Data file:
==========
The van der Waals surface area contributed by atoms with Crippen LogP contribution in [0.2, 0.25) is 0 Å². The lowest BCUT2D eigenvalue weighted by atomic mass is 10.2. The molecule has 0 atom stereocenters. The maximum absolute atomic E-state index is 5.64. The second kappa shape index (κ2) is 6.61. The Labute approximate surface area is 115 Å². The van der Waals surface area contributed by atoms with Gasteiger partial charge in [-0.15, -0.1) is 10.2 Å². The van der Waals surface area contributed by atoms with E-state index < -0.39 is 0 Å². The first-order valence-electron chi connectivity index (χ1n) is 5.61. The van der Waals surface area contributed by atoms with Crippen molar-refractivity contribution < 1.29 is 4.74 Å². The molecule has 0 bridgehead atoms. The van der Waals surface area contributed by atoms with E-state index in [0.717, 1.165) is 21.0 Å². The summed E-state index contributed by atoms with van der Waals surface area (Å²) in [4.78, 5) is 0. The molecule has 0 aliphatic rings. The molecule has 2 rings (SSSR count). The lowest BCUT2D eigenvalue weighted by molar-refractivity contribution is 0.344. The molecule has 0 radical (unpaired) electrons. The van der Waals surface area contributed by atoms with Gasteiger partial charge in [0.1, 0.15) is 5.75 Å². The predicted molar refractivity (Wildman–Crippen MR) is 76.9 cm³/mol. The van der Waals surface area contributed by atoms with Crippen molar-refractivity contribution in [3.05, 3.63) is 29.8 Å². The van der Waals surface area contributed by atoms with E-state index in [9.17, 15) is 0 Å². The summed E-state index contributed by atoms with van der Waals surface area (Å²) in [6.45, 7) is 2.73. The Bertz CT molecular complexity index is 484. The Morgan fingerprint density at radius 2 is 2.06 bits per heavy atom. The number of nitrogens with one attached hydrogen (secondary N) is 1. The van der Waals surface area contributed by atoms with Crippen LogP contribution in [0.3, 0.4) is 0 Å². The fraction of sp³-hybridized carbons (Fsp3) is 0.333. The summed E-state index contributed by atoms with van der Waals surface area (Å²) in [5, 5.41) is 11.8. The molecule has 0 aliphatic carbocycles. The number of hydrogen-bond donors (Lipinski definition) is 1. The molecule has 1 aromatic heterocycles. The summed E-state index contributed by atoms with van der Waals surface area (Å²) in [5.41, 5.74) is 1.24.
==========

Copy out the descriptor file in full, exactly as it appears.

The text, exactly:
The van der Waals surface area contributed by atoms with Crippen LogP contribution in [0.2, 0.25) is 0 Å². The lowest BCUT2D eigenvalue weighted by atomic mass is 10.2. The molecule has 0 atom stereocenters. The maximum absolute atomic E-state index is 5.64. The second kappa shape index (κ2) is 6.61. The Labute approximate surface area is 115 Å². The van der Waals surface area contributed by atoms with Gasteiger partial charge in [-0.15, -0.1) is 10.2 Å². The van der Waals surface area contributed by atoms with E-state index < -0.39 is 0 Å². The first-order valence-electron chi connectivity index (χ1n) is 5.61. The van der Waals surface area contributed by atoms with Crippen molar-refractivity contribution < 1.29 is 4.74 Å². The molecule has 0 bridgehead atoms. The van der Waals surface area contributed by atoms with E-state index in [0.717, 1.165) is 21.0 Å². The summed E-state index contributed by atoms with van der Waals surface area (Å²) in [4.78, 5) is 0. The molecule has 0 aliphatic rings. The molecule has 2 rings (SSSR count). The lowest BCUT2D eigenvalue weighted by molar-refractivity contribution is 0.344. The molecule has 0 radical (unpaired) electrons. The van der Waals surface area contributed by atoms with Gasteiger partial charge in [0.1, 0.15) is 5.75 Å². The predicted molar refractivity (Wildman–Crippen MR) is 76.9 cm³/mol. The van der Waals surface area contributed by atoms with Crippen molar-refractivity contribution in [3.05, 3.63) is 29.8 Å². The van der Waals surface area contributed by atoms with E-state index in [9.17, 15) is 0 Å². The summed E-state index contributed by atoms with van der Waals surface area (Å²) in [6.45, 7) is 2.73. The Bertz CT molecular complexity index is 484. The Morgan fingerprint density at radius 2 is 2.06 bits per heavy atom. The number of nitrogens with one attached hydrogen (secondary N) is 1. The van der Waals surface area contributed by atoms with Crippen LogP contribution in [0.3, 0.4) is 0 Å². The fraction of sp³-hybridized carbons (Fsp3) is 0.333. The summed E-state index contributed by atoms with van der Waals surface area (Å²) in [5, 5.41) is 11.8. The molecule has 0 aliphatic carbocycles. The number of hydrogen-bond donors (Lipinski definition) is 1. The molecule has 1 aromatic heterocycles. The summed E-state index contributed by atoms with van der Waals surface area (Å²) in [5.41, 5.74) is 1.24.